There are few places in the world where you can watch wild animals at very close range without them being affected by your presence. Botswana’s Okavango Delta is one of these rare places and if you’ve never seen it, believe me, it’s worth the visit.
Don’t worry, elephants don’t get ebola. Well not as far as I’m aware! But that doesn’t mean they won’t be severely affected by the disease in other ways. Indeed, elephant populations will very likely be impacted indirectly and I think we should be very concerned about what’s happening at the moment.
Next week, conservationists from all around the world will gather in Sydney for the World Parks Congress, including my very own co-founder of Let Elephants Be Elephants, Nadya Hutagalung, who will be speaking at the world leaders dialogues with the head of CITES, Director General of WWF, Ministers of Environment of Australia and South Africa, and several other esteemed influencers. They’ll be discussing the conservation of protected areas around the world. Meanwhile, a crisis is unfolding in Africa and in this case it’s something that the general public has a big role to play in solving.
As you all know (because I do talk about it a lot!), African elephant populations are being devastated by the highest levels of poaching seen in decades. The rise in illegal killing is being driven by an increase in demand for ivory from Asia, especially China, and is the result of rising wealth across the region. At current rates of poaching, the African elephant population may have as few as 15 years left.
However a compounding threat is emerging in the form of ebola, due to the negative effect of the disease on tourism across sub-Saharan Africa. Anyone who’s been on safari in Africa can tell you how essential tourism is to the wellbeing of both local communities and wildlife in remote rural areas in Africa because of the far reaching socio-economic benefits it provides. When tourism dollars drop off, local indigenous people turn to alternative income options, like agriculture or even poaching, with devastating impacts on wildlife.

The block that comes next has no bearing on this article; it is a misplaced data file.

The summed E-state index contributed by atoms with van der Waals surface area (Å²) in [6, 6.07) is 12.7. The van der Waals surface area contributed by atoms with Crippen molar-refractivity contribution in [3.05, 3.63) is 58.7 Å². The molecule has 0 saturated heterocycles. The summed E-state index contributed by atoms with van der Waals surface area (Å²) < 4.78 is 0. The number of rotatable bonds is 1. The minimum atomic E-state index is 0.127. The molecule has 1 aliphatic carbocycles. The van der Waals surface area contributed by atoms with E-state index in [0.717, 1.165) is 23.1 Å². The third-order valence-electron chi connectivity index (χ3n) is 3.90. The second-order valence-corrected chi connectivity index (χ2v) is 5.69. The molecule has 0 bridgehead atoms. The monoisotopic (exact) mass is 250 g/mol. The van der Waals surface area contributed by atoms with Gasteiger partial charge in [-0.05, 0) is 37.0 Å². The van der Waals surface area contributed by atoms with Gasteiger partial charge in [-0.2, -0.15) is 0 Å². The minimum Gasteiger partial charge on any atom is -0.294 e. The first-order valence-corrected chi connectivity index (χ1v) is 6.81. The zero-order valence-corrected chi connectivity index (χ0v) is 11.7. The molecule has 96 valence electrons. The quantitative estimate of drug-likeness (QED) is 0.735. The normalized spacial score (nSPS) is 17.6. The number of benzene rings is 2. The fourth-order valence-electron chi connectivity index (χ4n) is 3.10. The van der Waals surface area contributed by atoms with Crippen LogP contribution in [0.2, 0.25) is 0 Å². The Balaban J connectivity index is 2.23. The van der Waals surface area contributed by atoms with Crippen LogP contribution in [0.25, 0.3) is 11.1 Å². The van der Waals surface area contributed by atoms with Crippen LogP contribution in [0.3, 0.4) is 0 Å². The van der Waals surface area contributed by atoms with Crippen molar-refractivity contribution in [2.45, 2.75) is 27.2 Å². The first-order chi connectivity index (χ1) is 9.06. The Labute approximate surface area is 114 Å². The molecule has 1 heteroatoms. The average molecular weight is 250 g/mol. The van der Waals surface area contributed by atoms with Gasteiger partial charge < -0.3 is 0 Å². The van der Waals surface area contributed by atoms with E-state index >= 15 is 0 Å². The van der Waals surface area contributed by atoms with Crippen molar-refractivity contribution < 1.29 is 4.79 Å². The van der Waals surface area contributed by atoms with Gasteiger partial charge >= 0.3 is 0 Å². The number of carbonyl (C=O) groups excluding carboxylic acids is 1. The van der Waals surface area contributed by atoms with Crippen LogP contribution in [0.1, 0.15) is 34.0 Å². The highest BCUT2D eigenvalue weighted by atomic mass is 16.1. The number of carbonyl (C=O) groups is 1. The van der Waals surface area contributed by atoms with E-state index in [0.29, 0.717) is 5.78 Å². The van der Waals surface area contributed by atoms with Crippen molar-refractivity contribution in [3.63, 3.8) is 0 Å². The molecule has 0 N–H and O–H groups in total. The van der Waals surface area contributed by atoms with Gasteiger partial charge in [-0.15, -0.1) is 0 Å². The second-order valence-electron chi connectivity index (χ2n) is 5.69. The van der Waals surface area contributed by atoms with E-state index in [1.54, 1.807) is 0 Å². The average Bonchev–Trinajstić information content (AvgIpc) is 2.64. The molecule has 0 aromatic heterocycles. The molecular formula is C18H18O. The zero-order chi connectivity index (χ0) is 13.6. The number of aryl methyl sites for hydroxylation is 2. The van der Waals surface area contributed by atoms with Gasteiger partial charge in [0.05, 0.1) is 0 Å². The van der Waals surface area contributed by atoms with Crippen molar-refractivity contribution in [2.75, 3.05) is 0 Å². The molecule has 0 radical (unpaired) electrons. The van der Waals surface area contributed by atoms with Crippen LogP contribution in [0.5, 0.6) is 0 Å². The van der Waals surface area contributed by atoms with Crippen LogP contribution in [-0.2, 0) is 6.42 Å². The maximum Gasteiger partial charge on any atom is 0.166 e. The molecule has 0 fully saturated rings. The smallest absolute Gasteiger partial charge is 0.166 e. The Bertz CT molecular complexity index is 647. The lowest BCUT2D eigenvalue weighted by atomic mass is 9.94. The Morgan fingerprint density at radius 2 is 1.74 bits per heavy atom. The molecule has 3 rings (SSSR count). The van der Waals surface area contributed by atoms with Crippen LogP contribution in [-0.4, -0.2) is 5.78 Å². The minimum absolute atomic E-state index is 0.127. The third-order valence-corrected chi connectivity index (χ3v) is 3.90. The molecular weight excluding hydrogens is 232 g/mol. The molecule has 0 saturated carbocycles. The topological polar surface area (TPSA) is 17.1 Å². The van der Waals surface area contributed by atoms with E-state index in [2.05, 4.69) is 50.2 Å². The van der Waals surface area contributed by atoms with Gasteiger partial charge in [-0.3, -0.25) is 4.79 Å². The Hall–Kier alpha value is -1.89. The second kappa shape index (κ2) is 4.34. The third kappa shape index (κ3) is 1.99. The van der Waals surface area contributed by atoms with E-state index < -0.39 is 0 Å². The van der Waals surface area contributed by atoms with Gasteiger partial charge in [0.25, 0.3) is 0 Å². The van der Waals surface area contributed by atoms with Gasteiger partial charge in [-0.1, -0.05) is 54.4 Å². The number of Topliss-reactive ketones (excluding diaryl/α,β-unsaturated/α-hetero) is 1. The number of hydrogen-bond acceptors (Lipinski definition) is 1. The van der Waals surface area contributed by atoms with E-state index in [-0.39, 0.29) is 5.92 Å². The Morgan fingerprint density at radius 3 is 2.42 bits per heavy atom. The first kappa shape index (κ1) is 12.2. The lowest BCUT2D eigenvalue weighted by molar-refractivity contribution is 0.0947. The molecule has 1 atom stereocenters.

Ignorance among the general public globally of the location of ebola-affected countries in relation to the rest of Africa is making things worse. So here are the facts. The ebola pandemic is confined to three main countries – Sierra Leone, Guinea and Liberia, all of which are in west Africa, a very long way from the typical safari destinations in places like Botswana, Namibia and Kenya. There are about 8000km between the ebola hotspot of Liberia and the safari areas in Botswana, and over 7000km between Liberia and Nairobi, Kenya . There are no direct flights to either region from Liberia – you have to connect through other countries. Liberia is closer to London, Paris and Rome than it is to these safari destinations in Africa.
Nonetheless, safari operators across sub-Saharan Africa are noticing a significant downturn in future bookings, as well as an increase in cancellations. There have been more cases of ebola in America than there have in sub-Saharan Africa in this outbreak, so you’d be more at risk there than on safari in South Africa. But the perception that safari areas could have ebola, even though they don’t and are miles away, is damaging tourism, which ultimately will make wildlife conservation efforts much harder. I think we’ll see the poaching of elephants and rhinos escalate as a result of the downturn in tourism in Africa if people don’t realise they are not in danger of contracting the disease by going on safari. And I’m not the only one who thinks so; according to this article in The Daily Beast, ebola could deal the death blow to many of Africa’s communal conservancies, which are crucial buffer zones around the continent’s limited national parks.